Many members and party officials dismissed the need for any type of autopsy examining the party’s election defeats and argued that most things were headed in the right direction.
“You don’t have to throw out everyone when there is nothing fundamentally wrong,” said David Bossie, a committee member from Maryland and an adviser to Trump.
Neither Trump nor Vice President Pence appeared at the conference, though Trump spoke briefly to members via phone and video. In the video, which was enthusiastically received, the president bragged about a “very tough” election he lost and told members he expected to see them soon, an attendee who watched the video said.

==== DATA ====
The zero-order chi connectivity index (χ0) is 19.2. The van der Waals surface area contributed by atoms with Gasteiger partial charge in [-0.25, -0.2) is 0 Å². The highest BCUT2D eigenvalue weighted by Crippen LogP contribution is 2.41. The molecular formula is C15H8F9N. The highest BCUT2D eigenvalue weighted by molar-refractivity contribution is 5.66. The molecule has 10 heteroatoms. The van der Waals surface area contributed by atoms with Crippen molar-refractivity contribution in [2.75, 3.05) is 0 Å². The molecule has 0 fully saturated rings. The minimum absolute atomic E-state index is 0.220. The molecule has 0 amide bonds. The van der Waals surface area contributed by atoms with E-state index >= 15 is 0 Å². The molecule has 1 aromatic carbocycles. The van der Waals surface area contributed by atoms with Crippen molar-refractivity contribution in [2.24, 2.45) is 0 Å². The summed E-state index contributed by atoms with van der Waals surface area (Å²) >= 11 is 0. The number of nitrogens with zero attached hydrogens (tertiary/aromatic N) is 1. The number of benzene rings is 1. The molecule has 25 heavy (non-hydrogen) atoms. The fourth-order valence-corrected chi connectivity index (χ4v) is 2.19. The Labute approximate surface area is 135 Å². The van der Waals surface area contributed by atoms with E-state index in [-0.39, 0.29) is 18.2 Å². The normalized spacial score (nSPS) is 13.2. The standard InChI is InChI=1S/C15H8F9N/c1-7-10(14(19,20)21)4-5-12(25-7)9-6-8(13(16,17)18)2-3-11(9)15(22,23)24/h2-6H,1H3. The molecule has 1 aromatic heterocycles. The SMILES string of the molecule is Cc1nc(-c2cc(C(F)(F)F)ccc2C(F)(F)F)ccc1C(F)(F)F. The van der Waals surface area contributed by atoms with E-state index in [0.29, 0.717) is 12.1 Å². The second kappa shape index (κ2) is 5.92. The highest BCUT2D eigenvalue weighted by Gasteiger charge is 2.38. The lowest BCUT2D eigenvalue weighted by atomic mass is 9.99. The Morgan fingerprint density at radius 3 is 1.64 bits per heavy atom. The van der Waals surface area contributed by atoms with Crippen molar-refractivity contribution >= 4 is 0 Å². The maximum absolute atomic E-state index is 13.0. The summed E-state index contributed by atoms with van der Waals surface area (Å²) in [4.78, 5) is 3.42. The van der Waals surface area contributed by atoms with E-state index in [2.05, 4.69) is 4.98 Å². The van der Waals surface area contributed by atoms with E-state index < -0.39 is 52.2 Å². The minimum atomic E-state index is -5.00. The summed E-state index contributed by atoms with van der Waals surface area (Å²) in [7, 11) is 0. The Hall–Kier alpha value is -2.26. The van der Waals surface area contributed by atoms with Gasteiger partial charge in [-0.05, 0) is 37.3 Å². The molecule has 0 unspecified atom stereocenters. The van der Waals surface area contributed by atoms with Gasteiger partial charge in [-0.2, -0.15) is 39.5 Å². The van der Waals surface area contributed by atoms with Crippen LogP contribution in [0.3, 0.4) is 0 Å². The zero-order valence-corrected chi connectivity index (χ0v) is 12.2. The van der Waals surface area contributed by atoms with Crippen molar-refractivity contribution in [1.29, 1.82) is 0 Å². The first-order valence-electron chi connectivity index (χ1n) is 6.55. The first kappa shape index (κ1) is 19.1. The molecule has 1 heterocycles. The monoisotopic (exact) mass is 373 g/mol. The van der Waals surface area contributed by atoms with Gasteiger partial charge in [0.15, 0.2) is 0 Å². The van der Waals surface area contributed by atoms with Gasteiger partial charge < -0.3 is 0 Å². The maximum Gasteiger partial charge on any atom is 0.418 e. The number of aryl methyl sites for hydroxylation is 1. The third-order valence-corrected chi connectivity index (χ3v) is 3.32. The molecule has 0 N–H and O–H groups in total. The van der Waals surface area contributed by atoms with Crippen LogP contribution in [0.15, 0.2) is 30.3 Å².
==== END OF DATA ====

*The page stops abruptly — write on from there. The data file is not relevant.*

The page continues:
“Our popularity as a party is doing very well,” Trump said on the video, which was shown Thursday. “We have setbacks every once in a while, but I think we’re in great shape.”
“We love you!” some shouted into the phone after Trump dialed McDaniel during a breakfast meeting earlier that day and spoke to the group, decrying the “fake news” in a one-minute call.
Officials say there was some consternation behind-the-scenes. McDaniel is expected to change out some of her senior staff, people who have spoken to her say, and she privately told members that Wednesday was not Trump’s finest day in office. She declined to criticize him publicly and was not available for an interview. Privately, she said that the party needed to improve to win states like Michigan, her home.
Some of the party’s leaders, such as Henry Barbour, a committeeman from Mississippi, called for changes publicly. Reince Priebus, McDaniel’s predecessor, is pushing for changes privately, officials say.